Photo of AMPAS Preservationist Joe Lindner

AMPAS Preser­va­tion­ist Joe Lind­ner describes how curled the KUKAN film print is.

Talk­ing to AMPAS Pres­re­va­tion­ist Joe Lind­ner about the ardu­ous process of restor­ing KUKAN gave me new insights into the pre­cious nature of old film, the his­toric val­ue that even old home movies have, and the galling num­ber of films that have been destroyed by time.

Photo of Ille-Heid Zainer

Ille-Heid Zain­er and her fresh baked bread.

photo of John Zainer

John Zain­er’s 1971 VW Van was the per­fect LA pro­duc­tion vehi­cle.


Final­ly my hosts in LA, John and Ille-Heid Zan­er, pro­vid­ed me with an inti­mate view of what liv­ing in LA can be like, invit­ing me to neigh­bor­hood par­ties, pro­vid­ing home-cooked meals after long days of shoot­ing, chauf­fer­ing me around in vin­tage vehi­cles, and shar­ing Ille’s sis­ter Elke’s amaz­ing Christ­mas cook­ies with me.

Elke’s Cook­ies

The result is that after my 5‑day pro­duc­tion shoot in LA, a city that I once had a very low opin­ion of, I can’t wait to go back.

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December 1 to 31, 2011 — Producer/Director Robin Lung Featured on Career Changers TV

Although I’m more com­fort­able being behind the cam­era than in front of it, I agreed to be pro­filed on OC 16’s Career Chang­ers TV show in order to get the word out about FINDING KUKAN.  Pro­duc­er Rich Figel and Cameraman/Editor Stan Chang man­aged to boil my life of job-hop­ping down to a suc­cinct 4 min­utes or so.  Even bet­ter, the lead in and out of the piece made peo­ple real­ly want to see the work-in-progress trail­er and learn more about KUKAN.  The show airs through Decem­ber on dig­i­tal chan­nel 16 or 1016 in Hawaii.  The show is rebroad­cast Fri 2:30pm, Sat 6:30pm, Sun 12:30am, Mon 9:00am, and Wed 2pm and Thur 8:30pm through Decem­ber.  If you can’t catch it, here is a low res­o­lu­tion ver­sion.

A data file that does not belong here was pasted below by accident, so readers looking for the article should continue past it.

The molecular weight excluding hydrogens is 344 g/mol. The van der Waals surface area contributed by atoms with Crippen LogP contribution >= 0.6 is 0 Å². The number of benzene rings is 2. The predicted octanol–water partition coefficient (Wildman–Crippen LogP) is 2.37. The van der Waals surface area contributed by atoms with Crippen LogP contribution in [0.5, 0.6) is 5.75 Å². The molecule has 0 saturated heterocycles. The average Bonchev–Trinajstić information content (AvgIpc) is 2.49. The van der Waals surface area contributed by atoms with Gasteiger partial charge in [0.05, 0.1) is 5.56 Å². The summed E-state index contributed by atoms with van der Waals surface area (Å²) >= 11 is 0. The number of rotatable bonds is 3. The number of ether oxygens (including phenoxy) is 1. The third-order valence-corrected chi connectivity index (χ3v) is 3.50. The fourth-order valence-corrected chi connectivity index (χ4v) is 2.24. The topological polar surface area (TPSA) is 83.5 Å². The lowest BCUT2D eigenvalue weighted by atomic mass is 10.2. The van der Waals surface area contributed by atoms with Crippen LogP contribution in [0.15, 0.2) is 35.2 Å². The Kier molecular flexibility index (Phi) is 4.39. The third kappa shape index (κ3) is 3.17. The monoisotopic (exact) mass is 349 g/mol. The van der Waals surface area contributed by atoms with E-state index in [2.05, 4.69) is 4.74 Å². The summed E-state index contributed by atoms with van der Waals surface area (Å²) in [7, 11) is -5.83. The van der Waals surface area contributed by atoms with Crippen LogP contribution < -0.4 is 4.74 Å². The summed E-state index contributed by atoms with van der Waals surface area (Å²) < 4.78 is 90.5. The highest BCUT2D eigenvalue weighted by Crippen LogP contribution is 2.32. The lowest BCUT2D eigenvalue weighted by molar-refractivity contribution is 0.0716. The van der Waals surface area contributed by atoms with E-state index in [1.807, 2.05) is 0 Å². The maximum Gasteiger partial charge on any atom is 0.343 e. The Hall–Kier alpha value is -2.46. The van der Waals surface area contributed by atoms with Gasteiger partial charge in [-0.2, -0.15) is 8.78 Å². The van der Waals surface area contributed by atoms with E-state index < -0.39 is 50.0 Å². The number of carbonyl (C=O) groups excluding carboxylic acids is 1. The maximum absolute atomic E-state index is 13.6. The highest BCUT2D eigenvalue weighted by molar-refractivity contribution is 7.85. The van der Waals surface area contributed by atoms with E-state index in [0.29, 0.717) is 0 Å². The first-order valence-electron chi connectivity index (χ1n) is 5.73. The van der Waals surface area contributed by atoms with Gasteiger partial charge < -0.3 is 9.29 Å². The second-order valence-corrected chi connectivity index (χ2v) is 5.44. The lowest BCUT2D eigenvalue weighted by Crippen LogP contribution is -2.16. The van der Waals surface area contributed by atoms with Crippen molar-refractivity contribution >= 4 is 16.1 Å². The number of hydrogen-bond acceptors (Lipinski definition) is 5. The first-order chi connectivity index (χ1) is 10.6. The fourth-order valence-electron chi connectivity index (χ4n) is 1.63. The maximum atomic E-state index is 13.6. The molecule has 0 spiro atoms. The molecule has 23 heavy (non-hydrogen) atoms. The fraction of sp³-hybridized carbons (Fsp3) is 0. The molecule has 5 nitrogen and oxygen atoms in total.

You can see the nice lead up to the trail­er here.  And a fab­u­lous arti­cle Rich wrote about “The Mys­tery of Li Ling-Ai” here.

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December 12, 2011 — Gifts from the Blogosphere Part II

Besides the beau­ti­ful KUKAN lob­by card, blog­ger Duri­an Dave also sent this evoca­tive pho­to of Li Ling-Ai. 

Li Ling-Ai arrives in LA for KUKAN pub­lic­i­ty tour, 1941

She is caught debark­ing a Unit­ed Air­lines plane in Los Ange­les, arriv­ing from New York where she had moved in 1939 or 1940.  She was in town for the Los Ange­les pre­miere of KUKAN at the Esquire The­ater on Fair­fax. 

KUKAN pre­miered at the Esquire The­ater in Los Ange­les on August 15, 1941

Sad­ly, the Esquire The­ater was pur­chased In 1953 Can­ter’s Deli pur­chased the the­ater.  The won­der­ful mar­quee is miss­ing, but sup­pos­ed­ly you can still see rem­nants of the old the­ater in the inte­ri­or while eat­ing your sand­which (an activ­i­ty I have yet to do).   The cap­tion on the back of the pho­to quotes Li Ling-Ai as say­ing “No mat­ter how long nor how hard the strug­gle, Chi­na will win its unde­clared war with Japan. It is grave­ly con­cerned at the threat to the Bur­ma Road con­tained in Japan­ese occu­pa­tion of Indo-Chi­na, but nonethe­less con­fi­dent.”